If you had the chance to teach a class on whatever subject you wanted for one week, what would you teach? That question was one I had the opportunity to answer for myself last week at the public high school where I’m working this academic year. For one week, regular classes are suspended, and teachers and students can create and take classes on anything from cake decorating to calligraphy, in-depth analysis of the musical Hamilton and even-more-in-depth analysis of the cartoon Spongebob. It’s how school would be if “learning solely for the sake of learning” really were a thing and not just wistful idealism from teachers hearing for the zillionth time, “Is this going to be on the test?”
Colleagues gave me a few suggestions based on what they knew of my background—novel writing, marathon running, parrot training—but I’ve found that there are often substantial differences between what you know, what you enjoy, and what you can teach. I’ve taught a lot of creative writing classes already; I wanted to do something different. I love running but I’d hardly consider myself expert enough to teach a class about it, plus with both those subjects, writing and running, if you’re talking about it, you aren’t actually doing it, and I’d infinitely prefer the latter. As for parrot training, well, I wrote a whole book about just how bad I am at that. I suppose that counts as expertise of a sort, but still I wanted to do something else.
It’s February in central Illinois. Everything is a dull greyish brown. It’s cold, dark, and dreary. I decided to teach a class about Hawaii.
I would hardly call myself an expert on that subject either; I was born and raised there but haven’t been back in a long time, and I’m not native Hawaiian, which means my views on history, culture, and language—the focus of my class—remain the views of an outsider. But as the week neared, I began to think of all sorts of mini-lessons to cover and fun activities to do, beginning with the single most important fact of all: pineapple pizza is not Hawaiian. The pineapple is not native to Hawaii; it was brought in as a cash crop, and not one meant to go with mozzarella cheese and tomato sauce. Please, people. Stop the madness.
Teaching something for the first time, you never know what’s going to go over well and what isn’t. Hawaiian language lessons went so-so; the students had fun creating their names in Hawaiian, and they gamely learned the song I taught them, though their shyness and my mediocre musical ability meant a half-hearted rendition at best. They were much more enthusiastic about making tapa cloth designs on brown paper lunch bags. The ancient Hawaiians didn’t have wool or cotton or any typical fibers, so they used the bark of certain kinds of trees, pounded to flexibility to make cloth. The cloth was brown, so to make it more interesting, intricate geometrical designs were painted on it. I showed the class samples of tapa cloth designs and let them do their own crafting. This was an activity I had done when I was a lot younger than they are, but sometimes the very thing a person of any age needs is to grab some crayons and get to coloring.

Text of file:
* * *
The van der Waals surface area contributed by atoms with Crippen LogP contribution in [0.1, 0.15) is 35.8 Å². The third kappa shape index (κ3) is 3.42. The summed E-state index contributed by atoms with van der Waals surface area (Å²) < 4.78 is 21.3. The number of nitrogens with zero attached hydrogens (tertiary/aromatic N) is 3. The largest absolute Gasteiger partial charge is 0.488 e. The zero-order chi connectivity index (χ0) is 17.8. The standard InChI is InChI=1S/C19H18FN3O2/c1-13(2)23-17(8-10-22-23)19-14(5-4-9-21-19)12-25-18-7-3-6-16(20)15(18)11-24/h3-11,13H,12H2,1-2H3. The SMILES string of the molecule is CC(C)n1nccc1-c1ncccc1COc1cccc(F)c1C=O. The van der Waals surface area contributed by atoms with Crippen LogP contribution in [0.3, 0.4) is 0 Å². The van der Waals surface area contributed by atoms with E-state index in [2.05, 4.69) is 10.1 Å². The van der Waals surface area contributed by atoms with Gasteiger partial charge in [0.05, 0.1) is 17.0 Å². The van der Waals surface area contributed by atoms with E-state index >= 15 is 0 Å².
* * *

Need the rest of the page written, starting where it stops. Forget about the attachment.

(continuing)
Even more interest was generated by the talk I gave about the Hawaiian royalty, much to my surprise, especially the last Hawaiian monarch, Queen Lili’uokalani. Her name means “the salt air of heaven,” which may sound odd at first, but if you’ve ever been to an ocean beach, you notice right away that the air is different, briny from the spray but still invigorating, refreshing. The Queen’s name thus suggested a deep, cleansing breath on a heavenly beach. Now that’s a name.
The Queen herself was an amazing woman, highly educated, talented, much revered by her people. She wrote the well-known song “Aloha Oe,” which seems like a simple song about lovers parting but is often poignantly suggested as the Queen’s farewell to the old Hawaii she loved. When the U.S. decided Hawaii would make a nice addition to its domain, you see, government officials went through the motions of negotiations before imprisoning her in the royal palace for ten months while they took over and made the islands their official territory. Locked in her room in Iolani Palace, the Queen knew this was the end. “Aloha Oe”—“farewell to thee”—was composed during this time. As the Queen was a talented artist as well as musician, she further crafted an intricate quilt—but not just any quilt. Embedded in the bits of cloth were protest messages expressing her unhappiness with the events that had unfolded, messages for her people.
The students were fascinated by this “protest quilt,” and by the end of the week, we pasted our brown paper bag “tapa cloth” rectangles onto a posterboard to make a sort of quasi-quilt of our own, in honor of the Queen, interspersed with everyone’s Hawaiian names. I’m not an art teacher, a history teacher, a language teacher, or a music teacher (though I can almost play four whole chords on the ukulele without my fingers slipping up), but still I think I’ll call this week a success. It’s midwinter in the Midwest, and yet, at least fleetingly, I got back to Hawaii.